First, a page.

“As faculty have seen the state budget decline, they see that our success as an institution and their success as scientists is increasingly dependent on obtaining federal competitive grants,” Cavalieri said.
PULLMAN, Wash. – While state funding for public education continues to shrink, there is one column of the Washington State University ledger that has been growing: funding for research and development. From 2008 to 2011, grant funding at WSU has grown from $154 million to $237 million, an increase of 54 percent.
In the past four years, the College of Veterinary Medicine and the Agricultural Research Center (ARC) have nearly doubled their grant funding, from about $27 million each in 2008 to more than $48 million each in 2011. The College of Sciences and the College of Engineering and Architecture have seen increases of more than $10 million each in grant funding, with each growing to $27 million in 2011.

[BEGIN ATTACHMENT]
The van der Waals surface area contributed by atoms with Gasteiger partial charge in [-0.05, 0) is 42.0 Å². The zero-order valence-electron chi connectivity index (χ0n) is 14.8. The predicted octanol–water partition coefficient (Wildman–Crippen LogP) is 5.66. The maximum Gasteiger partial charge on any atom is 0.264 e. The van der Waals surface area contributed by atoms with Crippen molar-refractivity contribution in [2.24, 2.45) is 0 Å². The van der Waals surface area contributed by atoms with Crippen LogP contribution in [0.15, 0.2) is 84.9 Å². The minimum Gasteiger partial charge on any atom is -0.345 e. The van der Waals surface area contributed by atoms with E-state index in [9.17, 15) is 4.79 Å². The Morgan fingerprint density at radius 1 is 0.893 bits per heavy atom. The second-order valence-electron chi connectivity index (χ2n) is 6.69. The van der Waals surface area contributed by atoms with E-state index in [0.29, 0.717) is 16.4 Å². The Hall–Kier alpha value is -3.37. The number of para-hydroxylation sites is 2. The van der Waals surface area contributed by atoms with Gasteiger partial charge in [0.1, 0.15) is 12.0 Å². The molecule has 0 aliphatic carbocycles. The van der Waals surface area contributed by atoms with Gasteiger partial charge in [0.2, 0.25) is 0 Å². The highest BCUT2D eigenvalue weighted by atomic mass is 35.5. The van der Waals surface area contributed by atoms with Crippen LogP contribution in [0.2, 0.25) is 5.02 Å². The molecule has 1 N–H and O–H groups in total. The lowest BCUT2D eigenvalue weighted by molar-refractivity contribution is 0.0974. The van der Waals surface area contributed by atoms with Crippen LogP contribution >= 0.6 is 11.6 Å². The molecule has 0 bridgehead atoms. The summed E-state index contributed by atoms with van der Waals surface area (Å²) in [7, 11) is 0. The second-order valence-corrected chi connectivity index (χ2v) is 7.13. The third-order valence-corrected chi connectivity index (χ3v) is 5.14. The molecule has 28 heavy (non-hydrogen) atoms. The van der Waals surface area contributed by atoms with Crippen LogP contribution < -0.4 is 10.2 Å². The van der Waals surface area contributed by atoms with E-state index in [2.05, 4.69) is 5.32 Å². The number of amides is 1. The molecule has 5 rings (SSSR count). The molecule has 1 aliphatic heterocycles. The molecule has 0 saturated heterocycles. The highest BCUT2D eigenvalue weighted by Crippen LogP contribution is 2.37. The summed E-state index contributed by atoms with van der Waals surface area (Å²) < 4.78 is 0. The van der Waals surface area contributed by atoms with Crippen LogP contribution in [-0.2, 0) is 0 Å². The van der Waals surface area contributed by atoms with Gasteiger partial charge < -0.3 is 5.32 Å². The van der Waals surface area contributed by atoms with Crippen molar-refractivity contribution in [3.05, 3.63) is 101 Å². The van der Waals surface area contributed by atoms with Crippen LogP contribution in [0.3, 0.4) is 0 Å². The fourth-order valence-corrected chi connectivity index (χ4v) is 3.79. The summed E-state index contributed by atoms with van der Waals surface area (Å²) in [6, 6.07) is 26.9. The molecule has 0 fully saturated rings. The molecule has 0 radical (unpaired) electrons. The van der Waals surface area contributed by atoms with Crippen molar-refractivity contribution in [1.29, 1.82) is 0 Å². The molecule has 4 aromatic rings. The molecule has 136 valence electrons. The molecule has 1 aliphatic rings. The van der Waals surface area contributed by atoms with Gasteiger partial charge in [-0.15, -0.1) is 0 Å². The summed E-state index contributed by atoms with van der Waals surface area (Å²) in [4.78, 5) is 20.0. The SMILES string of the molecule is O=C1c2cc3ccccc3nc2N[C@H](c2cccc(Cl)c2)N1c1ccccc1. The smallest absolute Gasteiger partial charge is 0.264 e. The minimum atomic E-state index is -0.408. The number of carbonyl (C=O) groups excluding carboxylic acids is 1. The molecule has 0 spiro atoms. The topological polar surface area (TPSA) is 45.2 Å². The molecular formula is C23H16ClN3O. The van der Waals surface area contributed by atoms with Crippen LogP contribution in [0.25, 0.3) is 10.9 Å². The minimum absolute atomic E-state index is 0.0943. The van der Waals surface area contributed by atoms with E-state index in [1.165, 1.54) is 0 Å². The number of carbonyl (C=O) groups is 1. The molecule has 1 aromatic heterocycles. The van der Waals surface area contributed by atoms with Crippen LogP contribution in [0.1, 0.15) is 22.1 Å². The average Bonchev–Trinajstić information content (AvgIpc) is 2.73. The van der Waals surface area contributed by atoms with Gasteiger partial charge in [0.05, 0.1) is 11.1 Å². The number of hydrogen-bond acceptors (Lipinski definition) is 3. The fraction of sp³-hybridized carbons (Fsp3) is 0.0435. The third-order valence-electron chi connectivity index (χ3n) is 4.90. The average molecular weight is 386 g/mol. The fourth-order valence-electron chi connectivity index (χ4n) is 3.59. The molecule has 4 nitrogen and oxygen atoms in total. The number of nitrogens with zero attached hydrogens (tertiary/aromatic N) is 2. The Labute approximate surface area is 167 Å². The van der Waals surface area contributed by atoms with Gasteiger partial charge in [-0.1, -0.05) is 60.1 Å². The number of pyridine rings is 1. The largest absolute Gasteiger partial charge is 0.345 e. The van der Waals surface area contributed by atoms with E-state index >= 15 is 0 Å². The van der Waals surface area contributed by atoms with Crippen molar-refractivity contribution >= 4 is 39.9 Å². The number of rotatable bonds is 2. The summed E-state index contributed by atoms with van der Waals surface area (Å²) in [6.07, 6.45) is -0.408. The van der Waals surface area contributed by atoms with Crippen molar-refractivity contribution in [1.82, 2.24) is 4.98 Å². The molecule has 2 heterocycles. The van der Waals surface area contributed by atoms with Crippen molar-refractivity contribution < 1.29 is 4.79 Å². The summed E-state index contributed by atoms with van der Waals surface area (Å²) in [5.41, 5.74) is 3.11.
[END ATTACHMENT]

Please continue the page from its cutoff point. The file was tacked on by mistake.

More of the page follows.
While WSU’s grant funding increased by 54 percent, the amount of grant money it applied for increased by 60 percent. The ARC was the most active, submitting proposals asking for $88 million in 2008, $163 million in 2009 and $243 million in 2011.
Multidisciplinary pursuits
In 2011, faculty submitted 404 multidisciplinary proposals (involving more than one department), an increase of 20 percent from 2008. Of those, 184 were funded. In all, the Office of Research and Grant Development received 1,850 awards last year.
“Our aggressive pursuit of multidisciplinary proposals was intentional and strategic,” said Howard Grimes, vice president for research and dean of the Graduate School. “The nature of federal funding continues to evolve in these directions. Our anticipation of these changes, and the eagerness of our faculty to participate, positioned our university at the forefront of many of these efforts.”
Support for facilities, collaboration
As part of the effort, Grimes said, the Office of Research has used facilities and administrative (F&A) fees to make strategic investments in several areas, including laboratory facilities, computer capacity and administrative support. Since 2008, the following facilities have been upgraded: the Biomolecular X-Ray Crystallography Center, the Nuclear Magnetic Resonance Center, the Laboratory for Biotechnology and Bioanalysis, and the Franceschi Microscopy and Imaging Center.